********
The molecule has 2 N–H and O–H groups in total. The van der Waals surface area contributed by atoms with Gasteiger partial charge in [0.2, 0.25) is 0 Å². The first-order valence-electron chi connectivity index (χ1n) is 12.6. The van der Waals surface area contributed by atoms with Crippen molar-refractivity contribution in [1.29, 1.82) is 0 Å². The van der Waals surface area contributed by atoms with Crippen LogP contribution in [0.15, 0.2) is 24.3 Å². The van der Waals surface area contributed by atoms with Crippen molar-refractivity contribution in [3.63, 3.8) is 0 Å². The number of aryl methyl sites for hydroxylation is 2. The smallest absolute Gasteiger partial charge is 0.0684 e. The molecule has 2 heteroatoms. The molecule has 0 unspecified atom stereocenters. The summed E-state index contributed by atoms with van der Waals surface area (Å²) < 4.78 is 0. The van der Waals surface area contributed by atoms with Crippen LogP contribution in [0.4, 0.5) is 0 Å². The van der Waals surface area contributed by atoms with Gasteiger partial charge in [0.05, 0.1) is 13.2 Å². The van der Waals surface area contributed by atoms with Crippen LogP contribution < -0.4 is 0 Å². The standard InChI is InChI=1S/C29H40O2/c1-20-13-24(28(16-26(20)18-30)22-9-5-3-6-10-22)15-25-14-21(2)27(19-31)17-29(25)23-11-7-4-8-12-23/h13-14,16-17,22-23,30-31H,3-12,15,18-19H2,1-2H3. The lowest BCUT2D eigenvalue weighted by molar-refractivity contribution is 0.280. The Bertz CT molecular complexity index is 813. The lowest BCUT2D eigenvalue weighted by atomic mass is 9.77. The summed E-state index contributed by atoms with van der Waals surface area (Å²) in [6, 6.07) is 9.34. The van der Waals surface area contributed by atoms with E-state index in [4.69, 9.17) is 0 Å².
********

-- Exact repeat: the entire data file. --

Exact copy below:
The molecule has 2 N–H and O–H groups in total. The van der Waals surface area contributed by atoms with Gasteiger partial charge in [0.2, 0.25) is 0 Å². The first-order valence-electron chi connectivity index (χ1n) is 12.6. The van der Waals surface area contributed by atoms with Crippen molar-refractivity contribution in [1.29, 1.82) is 0 Å². The van der Waals surface area contributed by atoms with Crippen LogP contribution in [0.15, 0.2) is 24.3 Å². The van der Waals surface area contributed by atoms with Crippen molar-refractivity contribution in [3.63, 3.8) is 0 Å². The number of aryl methyl sites for hydroxylation is 2. The smallest absolute Gasteiger partial charge is 0.0684 e. The molecule has 2 heteroatoms. The molecule has 0 unspecified atom stereocenters. The summed E-state index contributed by atoms with van der Waals surface area (Å²) < 4.78 is 0. The van der Waals surface area contributed by atoms with Crippen LogP contribution in [0.4, 0.5) is 0 Å². The van der Waals surface area contributed by atoms with Gasteiger partial charge in [0.05, 0.1) is 13.2 Å². The van der Waals surface area contributed by atoms with Crippen LogP contribution < -0.4 is 0 Å². The standard InChI is InChI=1S/C29H40O2/c1-20-13-24(28(16-26(20)18-30)22-9-5-3-6-10-22)15-25-14-21(2)27(19-31)17-29(25)23-11-7-4-8-12-23/h13-14,16-17,22-23,30-31H,3-12,15,18-19H2,1-2H3. The lowest BCUT2D eigenvalue weighted by molar-refractivity contribution is 0.280. The Bertz CT molecular complexity index is 813. The lowest BCUT2D eigenvalue weighted by atomic mass is 9.77. The summed E-state index contributed by atoms with van der Waals surface area (Å²) in [6, 6.07) is 9.34. The van der Waals surface area contributed by atoms with E-state index in [4.69, 9.17) is 0 Å².